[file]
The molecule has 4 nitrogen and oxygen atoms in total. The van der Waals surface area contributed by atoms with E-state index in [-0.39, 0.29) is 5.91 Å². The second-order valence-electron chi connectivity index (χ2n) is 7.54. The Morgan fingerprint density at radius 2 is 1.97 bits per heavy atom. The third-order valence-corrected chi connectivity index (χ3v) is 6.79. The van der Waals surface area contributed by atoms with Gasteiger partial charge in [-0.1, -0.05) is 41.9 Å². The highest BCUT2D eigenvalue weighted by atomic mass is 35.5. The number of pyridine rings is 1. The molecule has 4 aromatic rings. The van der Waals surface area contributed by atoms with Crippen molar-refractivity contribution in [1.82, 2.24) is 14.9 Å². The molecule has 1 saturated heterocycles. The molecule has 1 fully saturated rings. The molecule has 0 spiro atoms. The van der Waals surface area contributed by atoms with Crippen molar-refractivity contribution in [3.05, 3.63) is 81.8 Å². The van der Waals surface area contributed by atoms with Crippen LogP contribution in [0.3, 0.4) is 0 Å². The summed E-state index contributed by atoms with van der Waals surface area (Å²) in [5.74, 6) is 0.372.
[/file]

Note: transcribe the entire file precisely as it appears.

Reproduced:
The molecule has 4 nitrogen and oxygen atoms in total. The van der Waals surface area contributed by atoms with E-state index in [-0.39, 0.29) is 5.91 Å². The second-order valence-electron chi connectivity index (χ2n) is 7.54. The Morgan fingerprint density at radius 2 is 1.97 bits per heavy atom. The third-order valence-corrected chi connectivity index (χ3v) is 6.79. The van der Waals surface area contributed by atoms with Gasteiger partial charge in [-0.1, -0.05) is 41.9 Å². The highest BCUT2D eigenvalue weighted by atomic mass is 35.5. The number of pyridine rings is 1. The molecule has 4 aromatic rings. The van der Waals surface area contributed by atoms with Crippen molar-refractivity contribution in [1.82, 2.24) is 14.9 Å². The molecule has 1 saturated heterocycles. The molecule has 1 fully saturated rings. The molecule has 0 spiro atoms. The van der Waals surface area contributed by atoms with Crippen molar-refractivity contribution in [3.05, 3.63) is 81.8 Å². The van der Waals surface area contributed by atoms with Crippen LogP contribution in [0.3, 0.4) is 0 Å². The summed E-state index contributed by atoms with van der Waals surface area (Å²) in [5.74, 6) is 0.372.